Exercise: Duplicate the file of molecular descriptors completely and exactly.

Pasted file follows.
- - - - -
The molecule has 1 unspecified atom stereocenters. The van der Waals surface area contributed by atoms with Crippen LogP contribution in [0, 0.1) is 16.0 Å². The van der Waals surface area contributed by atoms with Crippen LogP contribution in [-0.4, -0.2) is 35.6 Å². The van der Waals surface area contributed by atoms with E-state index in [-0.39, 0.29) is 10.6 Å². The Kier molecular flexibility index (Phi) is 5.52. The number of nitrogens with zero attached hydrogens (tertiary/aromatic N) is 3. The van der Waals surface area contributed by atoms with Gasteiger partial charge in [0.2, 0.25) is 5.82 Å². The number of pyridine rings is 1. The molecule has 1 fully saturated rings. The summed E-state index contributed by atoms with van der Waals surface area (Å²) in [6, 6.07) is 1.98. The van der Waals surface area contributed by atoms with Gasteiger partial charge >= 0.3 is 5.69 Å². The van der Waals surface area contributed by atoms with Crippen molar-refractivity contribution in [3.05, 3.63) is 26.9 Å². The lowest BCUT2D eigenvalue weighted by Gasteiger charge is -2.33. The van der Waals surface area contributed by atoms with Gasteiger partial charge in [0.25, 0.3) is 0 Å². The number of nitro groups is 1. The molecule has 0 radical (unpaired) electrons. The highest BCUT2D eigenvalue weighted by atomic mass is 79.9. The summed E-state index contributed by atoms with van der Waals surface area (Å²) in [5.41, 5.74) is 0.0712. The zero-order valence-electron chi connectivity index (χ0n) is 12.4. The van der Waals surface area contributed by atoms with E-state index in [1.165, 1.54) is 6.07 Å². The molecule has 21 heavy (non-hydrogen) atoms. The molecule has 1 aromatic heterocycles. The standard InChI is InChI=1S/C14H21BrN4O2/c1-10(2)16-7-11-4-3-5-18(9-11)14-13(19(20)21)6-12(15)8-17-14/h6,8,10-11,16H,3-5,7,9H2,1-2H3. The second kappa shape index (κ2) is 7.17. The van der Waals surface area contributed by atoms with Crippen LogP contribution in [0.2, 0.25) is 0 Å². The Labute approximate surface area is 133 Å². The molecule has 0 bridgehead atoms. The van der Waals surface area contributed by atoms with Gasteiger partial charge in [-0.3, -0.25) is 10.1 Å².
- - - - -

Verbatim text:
The molecule has 1 unspecified atom stereocenters. The van der Waals surface area contributed by atoms with Crippen LogP contribution in [0, 0.1) is 16.0 Å². The van der Waals surface area contributed by atoms with Crippen LogP contribution in [-0.4, -0.2) is 35.6 Å². The van der Waals surface area contributed by atoms with E-state index in [-0.39, 0.29) is 10.6 Å². The Kier molecular flexibility index (Phi) is 5.52. The number of nitrogens with zero attached hydrogens (tertiary/aromatic N) is 3. The van der Waals surface area contributed by atoms with Gasteiger partial charge in [0.2, 0.25) is 5.82 Å². The number of pyridine rings is 1. The molecule has 1 fully saturated rings. The summed E-state index contributed by atoms with van der Waals surface area (Å²) in [6, 6.07) is 1.98. The van der Waals surface area contributed by atoms with Gasteiger partial charge >= 0.3 is 5.69 Å². The van der Waals surface area contributed by atoms with Crippen molar-refractivity contribution in [3.05, 3.63) is 26.9 Å². The lowest BCUT2D eigenvalue weighted by Gasteiger charge is -2.33. The van der Waals surface area contributed by atoms with Gasteiger partial charge in [0.25, 0.3) is 0 Å². The number of nitro groups is 1. The molecule has 0 radical (unpaired) electrons. The highest BCUT2D eigenvalue weighted by atomic mass is 79.9. The summed E-state index contributed by atoms with van der Waals surface area (Å²) in [5.41, 5.74) is 0.0712. The zero-order valence-electron chi connectivity index (χ0n) is 12.4. The van der Waals surface area contributed by atoms with E-state index in [1.165, 1.54) is 6.07 Å². The molecule has 21 heavy (non-hydrogen) atoms. The molecule has 1 aromatic heterocycles. The standard InChI is InChI=1S/C14H21BrN4O2/c1-10(2)16-7-11-4-3-5-18(9-11)14-13(19(20)21)6-12(15)8-17-14/h6,8,10-11,16H,3-5,7,9H2,1-2H3. The second kappa shape index (κ2) is 7.17. The van der Waals surface area contributed by atoms with Crippen LogP contribution in [0.2, 0.25) is 0 Å². The Labute approximate surface area is 133 Å². The molecule has 0 bridgehead atoms. The van der Waals surface area contributed by atoms with Gasteiger partial charge in [-0.3, -0.25) is 10.1 Å².